By Paul Chesworth, Disease Experience Expert | 6 min read
I have been overweight from the age of 6, and by the time I turned 50 my weight had peaked at 26.5 stone (168 Kg). In my mid-forties, I developed Type 2 Diabetes lucky me!! or not as the case maybe, seeing my father suffer with diabetes for many years. It led to him experiencing a poor quality of life, and the impact this disease had on his major organs was the trigger in my mind that major change was needed and there was only me that could do it; ultimately, it was down to me!
I had already tried the full range of diet books, weight-loss groups and other wacky ways to lose weight, and I did – but only in the short term.
I had a Gastric Bypass surgery in November 2014 - the best decision for me, but only the first of thousands that I have had to make on a daily basis since.
My operation has only given me a “tool” that significantly reduces the volume of food I can eat. Within the first year post op I achieved an 11 stone (69.5Kg) loss; now 3 years on from the operation, I’m successfully maintaining my weight loss.
On my journey I have discovered that the strongest thing in my body is my mind.
Some days are easier than others to stay on track. When I first started losing the weight, family, friends and work colleagues would be commenting and encouraging me every day, which gave me a real feel good factor. But when I reached what is seen to be a ‘normal weight’, the compliments stopped because I’m now seen as “normal” – great!
It became clear to me that the initial focus in my head was the scales, not realising that the most important achievements were actually Non-Scale Victories (NSVs). These included:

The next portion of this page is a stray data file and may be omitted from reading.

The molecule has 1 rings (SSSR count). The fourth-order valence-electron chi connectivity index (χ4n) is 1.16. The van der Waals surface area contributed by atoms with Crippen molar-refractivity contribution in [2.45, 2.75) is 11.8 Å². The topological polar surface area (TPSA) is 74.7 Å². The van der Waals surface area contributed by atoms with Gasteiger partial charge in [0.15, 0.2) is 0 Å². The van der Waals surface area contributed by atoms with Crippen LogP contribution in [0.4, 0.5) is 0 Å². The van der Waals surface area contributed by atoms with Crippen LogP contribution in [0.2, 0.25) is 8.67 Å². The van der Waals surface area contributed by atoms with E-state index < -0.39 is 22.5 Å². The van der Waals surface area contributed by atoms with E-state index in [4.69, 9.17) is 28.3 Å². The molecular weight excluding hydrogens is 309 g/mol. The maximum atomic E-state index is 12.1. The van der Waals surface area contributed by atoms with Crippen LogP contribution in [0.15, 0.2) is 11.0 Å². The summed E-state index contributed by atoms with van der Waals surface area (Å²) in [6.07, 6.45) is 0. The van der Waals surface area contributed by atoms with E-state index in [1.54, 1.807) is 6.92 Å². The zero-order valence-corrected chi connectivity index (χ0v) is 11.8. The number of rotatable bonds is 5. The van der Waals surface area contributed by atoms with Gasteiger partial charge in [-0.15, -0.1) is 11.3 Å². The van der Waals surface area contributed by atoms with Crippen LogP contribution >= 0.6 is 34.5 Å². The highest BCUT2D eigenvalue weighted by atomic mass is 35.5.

These are just a few NSVs that now make me secretly smile to myself. Why? Because pre-op they were the struggles I tried to hide from the people around me.
I was ashamed to say the words “I won’t fit in the chairs”. Why? Because the stigma attached to being overweight is that I’m greedy and lazy - not that I’m suffering with obesity.
I now live by the 80-20 rule - if I can stay focused 80% of the time, prioritising protein, keeping my fluid intake up, staying active and honest with myself, I can accept getting things wrong 20% of the time without punishing myself. This rule works for me and keeps me happy and healthy.
Nothing in life is 100%. People get so focused on everything being perfect: the perfect weight, the perfect BMI (Body Mass Index), the perfect body, the perfect home, the perfect relationship. What's really important to me is finding a balance!
Wednesday, 11 October is World Obesity Day. Organised by the World Obesity Federation, the day aims to raise awareness about the health risks associated with being overweight or obese and calls on the world to take action to help treat and prevent obesity.
Find out more about World Obesity Day here.
Paul Chesworth is a member of Novo Nordisk’s Disease Experience Expert Panel (DEEP)– patients or relatives living with a chronic disease.
As a patient centred company, patient engagement is central to what we do at Novo Nordisk and our DEEP members provide us with a unique insights into the reality of living with a chronic disease. These insights help us meet the real life needs of patients.